When learning about a general unification algorithm, we learned the rule decompose, which states unifying

$$G \cup \{f(a_0,...a_k)=f(b_0,...,b_k)\} \Rightarrow G \cup \{a_0=b_0,...a_k=b_k\}.$$

The question of, "What if $f$ is not injective?" stood out to me. Say $f$ is not injective, and we traverse that branch of computation where $f(a_0,...a_k)=f(b_0,...,b_k) \Rightarrow \{a_0=b_0,...,a_k=b_k\}$ and lead to failure. Is it possible that there's another way to assign $a_0,...,a_k$ to $b_0,...b_k$ such that it's unifiable?

I was thinking maybe of an example to demonstrate what I mean. This may not be a good example, but say we consider $f(x,y) = x+y$, and we want to unify $f(h(a),g(b)) = f(g(c),h(d))$ then we would fail by assigning $\{h(a) = g(c), g(b)=h(d)\}$ by decompose, but succeed in unification if instead we first switch the arguments of $f$ (valid since $f(a,b)=f(b,a)$), which will yield $\{a \mapsto d, b \mapsto c\}$.

I was reading a bit about it in this paper on page 6 where they discuss the idea of strictness in terms of decompose, but I don't quite understand it, and more generally how we can perform this unification step of decompose on a general $f$ without somehow backtracking on failure.

  • $\begingroup$ I don’t think unification was intended to resolve based on the semantics of the underlying functions (i.e., this only works bc you know f is commutative). $\endgroup$ Commented Mar 25, 2020 at 13:13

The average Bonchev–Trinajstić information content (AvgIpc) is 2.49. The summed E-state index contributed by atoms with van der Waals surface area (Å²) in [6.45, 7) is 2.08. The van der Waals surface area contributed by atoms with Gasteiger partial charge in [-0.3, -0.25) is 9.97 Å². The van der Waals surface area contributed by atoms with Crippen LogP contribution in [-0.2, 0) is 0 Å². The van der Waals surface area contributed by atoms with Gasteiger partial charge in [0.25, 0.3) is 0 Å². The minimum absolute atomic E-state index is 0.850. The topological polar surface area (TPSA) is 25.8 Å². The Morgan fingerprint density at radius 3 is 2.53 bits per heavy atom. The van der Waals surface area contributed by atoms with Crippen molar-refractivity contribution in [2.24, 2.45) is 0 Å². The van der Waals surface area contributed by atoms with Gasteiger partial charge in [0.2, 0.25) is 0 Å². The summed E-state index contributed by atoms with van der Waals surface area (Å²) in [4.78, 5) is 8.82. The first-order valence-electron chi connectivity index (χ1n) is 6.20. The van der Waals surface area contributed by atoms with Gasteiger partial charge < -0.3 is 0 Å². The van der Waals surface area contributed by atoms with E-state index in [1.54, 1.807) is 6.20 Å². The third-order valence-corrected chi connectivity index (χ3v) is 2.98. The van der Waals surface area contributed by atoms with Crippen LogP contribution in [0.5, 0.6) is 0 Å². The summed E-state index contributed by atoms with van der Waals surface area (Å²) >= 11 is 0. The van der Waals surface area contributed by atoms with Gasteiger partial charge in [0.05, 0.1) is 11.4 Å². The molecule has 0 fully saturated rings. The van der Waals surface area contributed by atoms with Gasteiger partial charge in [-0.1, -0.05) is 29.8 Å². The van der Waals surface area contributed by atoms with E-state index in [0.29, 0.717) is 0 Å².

1 Answer 1


Here $f$ is not a mathematical function. Rather, it is a function symbol. Don't think of $f(a,b)$ as the result of evaluating the function at parameters $a,b$. Rather, think of it as a term in a symbolic expression -- it is a syntactic object that is not intended to be interpreted in the way you are interpreting it.

If you like, you can think of it as though every function symbol in a symbolic expression is an injective function; but that's not really accurate, that's just a crude way to think about symbolic expressions.

You can't define $f(x)=x+y$. $f$ is an uninterpreted function symbol. You're not allowed to define a particular function. Rather, $f$ is a stand-in for a function that is not yet defined. One way to think about it is that any conclusions that you draw from unification, are conclusions that should hold for all functions $f$ (not just a single one).


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